Mathworks web page with Matlab documentation in PDF and HTML, including the one selected here.

HTML

Getting started

Brief introduction to Matlab.

PDF on this server

PDF on Mathworks

Using Matlab

More extensive tutorial.

PDF on this server

PDF on Mathworks

Signal Processing Toolbox Guide to signal processing commands in Matlab and the signal processing toolbox (to start it, write sptool in Matlab command window).

HTML

PDF on this server

PDF on Mathworks

 

The archived files below aren't necessarily immediately applicable to the class (i.e., haven't really been run in a while) but may be of interest.

Archived: Matlab hints for file reading and 256 level display

(Matlab hints)matlabfilereads.pdf

(Matlab code)imbytefile.m

disbytebw.m requires the colormap bw.map 
however, some browsers incorrectly download bw.map so be careful (should not be html!)

(Matlab display code)disbytebw.m
(Matlab display color table)bw.map

Archived: Fortran fft routine from Numerical Recipes

(Fortran code)fft.f
 

Archived: C fft routine from Numerical Recipes

(C code)four1.c

Archived: maketiff.m matlab function to make tiff files

(matlab code)maketiff.m

Archived: tiffbytebw.m - non-scaling version of maketiff

(matlab code)tiffbytebw.m

 

General: How to use a Stanford UNIX machine from your PC in general, and MATLAB in particular (more specifics in AFS pdf file above).

Apart from buying a student's license or going to Sweet Hall, you can use Matlab remotely from your PC if you can connect to the Stanford network -and your connection is fast enough, for instance, if you live on campus.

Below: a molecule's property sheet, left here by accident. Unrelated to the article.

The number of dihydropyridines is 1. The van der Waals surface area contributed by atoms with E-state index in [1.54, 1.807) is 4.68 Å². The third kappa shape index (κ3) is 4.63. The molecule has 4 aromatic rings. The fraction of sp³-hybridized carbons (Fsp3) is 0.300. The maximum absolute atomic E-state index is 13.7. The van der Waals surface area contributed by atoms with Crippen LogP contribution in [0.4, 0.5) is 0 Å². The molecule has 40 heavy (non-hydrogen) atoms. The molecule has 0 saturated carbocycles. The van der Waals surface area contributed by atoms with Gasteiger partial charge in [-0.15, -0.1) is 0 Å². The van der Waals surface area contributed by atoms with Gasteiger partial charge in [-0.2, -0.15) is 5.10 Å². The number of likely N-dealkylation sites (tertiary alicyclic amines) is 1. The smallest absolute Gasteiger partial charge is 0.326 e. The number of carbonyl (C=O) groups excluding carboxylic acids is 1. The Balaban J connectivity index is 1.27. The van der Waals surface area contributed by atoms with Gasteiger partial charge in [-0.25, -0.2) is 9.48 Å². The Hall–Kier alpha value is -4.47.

First of all, we assume that you have an application to establish a TELNET connection. We recommend SecureCRT, using a Terminal on a Mac, or the older version of Samson, the standard TELNET application at Stanford, available at http://www.stanford.edu/group/itss/ess/. Recall that to access any Stanford machine you need a Leland account, that is, a Stanford Network ID (SUNetID) and a password (for details, see http://www.stanford.edu/group/itss/services/sunetid/). 

An X-Window server (like X11 for Macs, or Exceed or CygWin for Windows) is an application you may install on your PC that allows you to connect to a UNIX machine and see in your PC what you would see if you were working in front of the UNIX machine itself, including not only text, but also graphics.

To establish this connection, you usually need to:

  • Launch your X-Window server (using for instance, Exceed).
  • Launch your TELNET application and establish a connection to a UNIX machine having MATLAB installed (for instance, cardinal.stanford.edu, etc.). Your login and password are those corresponding to your Leland account.
  • In your TELNET application, you may need to write 
    • setenv DISPLAY ${REMOTEHOST}:0.0
    • xterm & (optional test, opens a graphical terminal window)
    • matlab &
  • Wait for a few seconds for MATLAB to start.

Not all UNIX machines are properly configured and contain MATLAB properly installed.

A tip. Save your files frequently in case the connection is lost. You can easily recover them later.